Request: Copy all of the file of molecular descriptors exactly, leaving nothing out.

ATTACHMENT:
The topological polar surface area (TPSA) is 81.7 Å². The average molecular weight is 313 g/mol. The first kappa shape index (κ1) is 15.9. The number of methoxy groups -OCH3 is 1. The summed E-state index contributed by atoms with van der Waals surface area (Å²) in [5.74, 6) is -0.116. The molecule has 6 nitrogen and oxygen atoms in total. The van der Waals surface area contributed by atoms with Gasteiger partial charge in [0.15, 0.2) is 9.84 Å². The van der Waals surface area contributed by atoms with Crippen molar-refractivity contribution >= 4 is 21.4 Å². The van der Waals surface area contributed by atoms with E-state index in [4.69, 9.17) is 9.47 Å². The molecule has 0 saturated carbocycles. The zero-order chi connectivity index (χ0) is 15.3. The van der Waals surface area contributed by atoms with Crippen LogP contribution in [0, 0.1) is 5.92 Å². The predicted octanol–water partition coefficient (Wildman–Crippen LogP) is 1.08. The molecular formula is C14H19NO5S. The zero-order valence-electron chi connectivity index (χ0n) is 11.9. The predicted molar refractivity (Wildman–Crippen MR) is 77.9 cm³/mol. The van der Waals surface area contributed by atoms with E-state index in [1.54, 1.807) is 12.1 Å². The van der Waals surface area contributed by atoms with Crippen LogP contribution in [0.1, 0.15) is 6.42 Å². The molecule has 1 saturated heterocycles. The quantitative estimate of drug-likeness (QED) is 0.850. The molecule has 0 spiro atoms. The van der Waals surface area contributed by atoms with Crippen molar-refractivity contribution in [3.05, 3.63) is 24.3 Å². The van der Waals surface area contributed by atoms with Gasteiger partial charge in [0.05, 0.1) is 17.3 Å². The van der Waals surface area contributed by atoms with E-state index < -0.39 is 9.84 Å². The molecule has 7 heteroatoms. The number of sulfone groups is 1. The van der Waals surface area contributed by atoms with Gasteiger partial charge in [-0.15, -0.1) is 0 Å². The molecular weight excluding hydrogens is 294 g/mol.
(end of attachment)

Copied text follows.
The topological polar surface area (TPSA) is 81.7 Å². The average molecular weight is 313 g/mol. The first kappa shape index (κ1) is 15.9. The number of methoxy groups -OCH3 is 1. The summed E-state index contributed by atoms with van der Waals surface area (Å²) in [5.74, 6) is -0.116. The molecule has 6 nitrogen and oxygen atoms in total. The van der Waals surface area contributed by atoms with Gasteiger partial charge in [0.15, 0.2) is 9.84 Å². The van der Waals surface area contributed by atoms with Crippen molar-refractivity contribution >= 4 is 21.4 Å². The van der Waals surface area contributed by atoms with E-state index in [4.69, 9.17) is 9.47 Å². The molecule has 0 saturated carbocycles. The zero-order chi connectivity index (χ0) is 15.3. The van der Waals surface area contributed by atoms with Crippen LogP contribution in [0, 0.1) is 5.92 Å². The predicted octanol–water partition coefficient (Wildman–Crippen LogP) is 1.08. The molecular formula is C14H19NO5S. The zero-order valence-electron chi connectivity index (χ0n) is 11.9. The predicted molar refractivity (Wildman–Crippen MR) is 77.9 cm³/mol. The van der Waals surface area contributed by atoms with E-state index in [1.54, 1.807) is 12.1 Å². The van der Waals surface area contributed by atoms with Crippen LogP contribution in [0.1, 0.15) is 6.42 Å². The molecule has 1 saturated heterocycles. The quantitative estimate of drug-likeness (QED) is 0.850. The molecule has 0 spiro atoms. The van der Waals surface area contributed by atoms with Crippen molar-refractivity contribution in [3.05, 3.63) is 24.3 Å². The van der Waals surface area contributed by atoms with Gasteiger partial charge in [0.05, 0.1) is 17.3 Å². The van der Waals surface area contributed by atoms with E-state index < -0.39 is 9.84 Å². The molecule has 7 heteroatoms. The number of sulfone groups is 1. The van der Waals surface area contributed by atoms with Gasteiger partial charge in [-0.15, -0.1) is 0 Å². The molecular weight excluding hydrogens is 294 g/mol.